Ben Sanderson, an alcoholic Hollywood screenwriter who lost everything because of his drinking, arrives in Las Vegas to drink himself to death. There, he meets and forms an uneasy friendship and non-interference pact with prostitute Sera.
A psychologically troubled novelty supplier is nudged towards a romance with an English woman, all the while being extorted by a phone-sex line run by a crooked mattress salesman, and purchasing stunning amounts of pudding.
Paul Thomas Anderson
Philip Seymour Hoffman
While his latest movie Being John Malkovich (1999) is in production, screenwriter Charlie Kaufman is hired by Valerie Thomas to adapt Susan Orlean's non-fiction book "The Orchid Thief" for the screen. Thomas bought the movie rights before Orlean wrote the book, when it was only an article in The New Yorker. The book details the story of rare orchid hunter John Laroche, whose passion for orchids and horticulture made Orlean discover passion and beauty for the first time in her life. Charlie wants to be faithful to the book in his adaptation, but despite Laroche himself being an interesting character in his own right, Charlie is having difficulty finding enough material in Laroche to fill a movie, while equally not having enough to say cinematically about the beauty of orchids. At the same time, Charlie is going through other issues in his life. His insecurity as a person doesn't allow him to act upon his feelings for Amelia Kavan, who is interested in him as a man. And Charlie's twin ... Written by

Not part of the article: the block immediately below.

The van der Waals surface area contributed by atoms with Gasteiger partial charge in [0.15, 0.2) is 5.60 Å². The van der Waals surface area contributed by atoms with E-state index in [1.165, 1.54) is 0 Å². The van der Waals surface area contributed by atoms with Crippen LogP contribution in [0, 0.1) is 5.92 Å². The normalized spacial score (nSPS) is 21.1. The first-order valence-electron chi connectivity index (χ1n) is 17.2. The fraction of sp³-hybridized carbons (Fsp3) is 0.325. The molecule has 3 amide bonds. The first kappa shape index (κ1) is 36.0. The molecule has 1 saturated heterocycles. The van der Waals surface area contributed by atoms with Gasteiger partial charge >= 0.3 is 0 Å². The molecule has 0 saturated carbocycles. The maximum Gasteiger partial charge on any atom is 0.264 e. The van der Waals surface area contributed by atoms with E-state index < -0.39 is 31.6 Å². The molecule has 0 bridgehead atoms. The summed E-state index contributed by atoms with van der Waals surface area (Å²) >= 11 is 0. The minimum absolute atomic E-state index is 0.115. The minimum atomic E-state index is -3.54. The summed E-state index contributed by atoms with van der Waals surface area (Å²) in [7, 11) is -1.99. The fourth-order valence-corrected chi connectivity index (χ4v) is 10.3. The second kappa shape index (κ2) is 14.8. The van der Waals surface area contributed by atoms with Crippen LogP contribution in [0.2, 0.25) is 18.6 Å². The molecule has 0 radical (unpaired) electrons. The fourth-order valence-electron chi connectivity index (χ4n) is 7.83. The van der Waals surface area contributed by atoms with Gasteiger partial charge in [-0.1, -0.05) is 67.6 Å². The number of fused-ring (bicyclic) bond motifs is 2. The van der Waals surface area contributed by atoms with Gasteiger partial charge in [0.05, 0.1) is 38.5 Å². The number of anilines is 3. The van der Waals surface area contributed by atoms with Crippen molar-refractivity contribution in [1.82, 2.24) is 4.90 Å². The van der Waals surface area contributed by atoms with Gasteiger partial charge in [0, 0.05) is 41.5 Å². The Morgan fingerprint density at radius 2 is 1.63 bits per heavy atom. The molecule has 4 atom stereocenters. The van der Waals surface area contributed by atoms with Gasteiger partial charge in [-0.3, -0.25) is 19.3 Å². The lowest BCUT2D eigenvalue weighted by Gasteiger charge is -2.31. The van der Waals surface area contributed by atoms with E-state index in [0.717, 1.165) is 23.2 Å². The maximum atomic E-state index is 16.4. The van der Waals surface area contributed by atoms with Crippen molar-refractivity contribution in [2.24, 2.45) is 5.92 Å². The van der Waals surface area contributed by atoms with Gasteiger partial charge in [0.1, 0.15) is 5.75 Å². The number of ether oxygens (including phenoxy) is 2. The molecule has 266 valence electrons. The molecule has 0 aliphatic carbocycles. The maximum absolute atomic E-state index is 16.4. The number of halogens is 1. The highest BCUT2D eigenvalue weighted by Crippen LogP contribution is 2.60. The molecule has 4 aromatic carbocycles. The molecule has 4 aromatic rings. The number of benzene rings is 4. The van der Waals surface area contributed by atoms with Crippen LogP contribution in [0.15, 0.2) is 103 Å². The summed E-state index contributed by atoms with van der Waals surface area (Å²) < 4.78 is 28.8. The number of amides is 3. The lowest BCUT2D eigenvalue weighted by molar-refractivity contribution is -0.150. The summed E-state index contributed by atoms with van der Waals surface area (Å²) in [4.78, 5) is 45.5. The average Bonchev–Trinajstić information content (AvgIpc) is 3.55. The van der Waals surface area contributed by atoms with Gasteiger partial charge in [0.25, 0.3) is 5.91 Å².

Charlie Kaufman writes the way he lives... With Great Difficulty. His Twin Brother Donald Lives the way he writes... with foolish abandon. Susan writes about life... But can't live it. John's life is a book... Waiting to be adapted. One story... Four Lives... A million ways it can end. See more »
The credits include Donald Kaufman as the co-writer. He is also featured as a character in the movie, and the movie is dedicated "In loving memory" of Donald (at the end of the credits). But Donald is just a fictional character himself. See more »
When Susan Orlean talks about John La Roche and past orchid hunters, we see one in China being beaten to death. As his attacker stands, he pulls off his fake beard. See more »
Do I have an original thought in my head? My bald head. Maybe if I were happier, my hair wouldn't be falling out. Life is short. I need to make the most of it. Today is the first day of the rest of my life. I'm a walking cliché. I really need to go to the doctor and have my leg checked. There's something wrong. A bump. The dentist called again. I'm way overdue. If I stop putting things off, I would be happier. All I do is sit on my fat ass. If my ass wasn't fat I would ...
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"We're all one thing, Lieutenant. That's what I've come to realize. Like cells in a body. 'Cept we can't see the body. The way fish can't see the ocean. And so we envy each other. Hurt each other. Hate each other. How silly is that? A heart cell hating a lung cell." - Cassie from THE THREE See more »
Plot Construction as Protagonist--but what a fascinating construct. Pure brain food.